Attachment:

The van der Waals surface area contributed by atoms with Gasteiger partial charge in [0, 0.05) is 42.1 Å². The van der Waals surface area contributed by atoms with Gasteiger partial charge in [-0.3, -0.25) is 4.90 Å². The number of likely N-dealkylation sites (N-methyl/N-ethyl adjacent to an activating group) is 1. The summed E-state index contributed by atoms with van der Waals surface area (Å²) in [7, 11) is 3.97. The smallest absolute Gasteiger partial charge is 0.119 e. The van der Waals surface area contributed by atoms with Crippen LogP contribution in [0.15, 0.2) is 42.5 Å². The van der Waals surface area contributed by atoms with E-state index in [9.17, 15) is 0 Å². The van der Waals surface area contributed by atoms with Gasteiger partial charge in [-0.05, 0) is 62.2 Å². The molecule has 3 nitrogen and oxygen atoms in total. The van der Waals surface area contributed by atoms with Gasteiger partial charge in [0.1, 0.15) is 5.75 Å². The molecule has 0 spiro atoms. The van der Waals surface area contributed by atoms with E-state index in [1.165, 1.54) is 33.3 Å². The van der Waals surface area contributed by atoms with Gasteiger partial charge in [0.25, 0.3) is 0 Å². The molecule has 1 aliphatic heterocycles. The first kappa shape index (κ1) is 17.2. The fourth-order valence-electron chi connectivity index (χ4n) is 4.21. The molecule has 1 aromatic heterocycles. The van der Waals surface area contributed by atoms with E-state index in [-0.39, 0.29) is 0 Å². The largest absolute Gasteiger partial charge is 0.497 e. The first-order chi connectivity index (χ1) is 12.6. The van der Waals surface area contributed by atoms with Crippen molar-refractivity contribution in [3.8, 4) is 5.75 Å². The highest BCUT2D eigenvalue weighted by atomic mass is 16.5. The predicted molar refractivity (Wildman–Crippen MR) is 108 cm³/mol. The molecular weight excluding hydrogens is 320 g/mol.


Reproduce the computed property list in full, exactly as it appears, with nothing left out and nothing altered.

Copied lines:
The van der Waals surface area contributed by atoms with Gasteiger partial charge in [0, 0.05) is 42.1 Å². The van der Waals surface area contributed by atoms with Gasteiger partial charge in [-0.3, -0.25) is 4.90 Å². The number of likely N-dealkylation sites (N-methyl/N-ethyl adjacent to an activating group) is 1. The summed E-state index contributed by atoms with van der Waals surface area (Å²) in [7, 11) is 3.97. The smallest absolute Gasteiger partial charge is 0.119 e. The van der Waals surface area contributed by atoms with Crippen LogP contribution in [0.15, 0.2) is 42.5 Å². The van der Waals surface area contributed by atoms with E-state index in [9.17, 15) is 0 Å². The van der Waals surface area contributed by atoms with Gasteiger partial charge in [-0.05, 0) is 62.2 Å². The molecule has 3 nitrogen and oxygen atoms in total. The van der Waals surface area contributed by atoms with Gasteiger partial charge in [0.1, 0.15) is 5.75 Å². The molecule has 0 spiro atoms. The van der Waals surface area contributed by atoms with E-state index in [1.165, 1.54) is 33.3 Å². The van der Waals surface area contributed by atoms with Gasteiger partial charge in [0.25, 0.3) is 0 Å². The molecule has 1 aliphatic heterocycles. The first kappa shape index (κ1) is 17.2. The fourth-order valence-electron chi connectivity index (χ4n) is 4.21. The molecule has 1 aromatic heterocycles. The van der Waals surface area contributed by atoms with E-state index in [-0.39, 0.29) is 0 Å². The largest absolute Gasteiger partial charge is 0.497 e. The first-order chi connectivity index (χ1) is 12.6. The van der Waals surface area contributed by atoms with Crippen molar-refractivity contribution in [3.8, 4) is 5.75 Å². The highest BCUT2D eigenvalue weighted by atomic mass is 16.5. The predicted molar refractivity (Wildman–Crippen MR) is 108 cm³/mol. The molecular weight excluding hydrogens is 320 g/mol.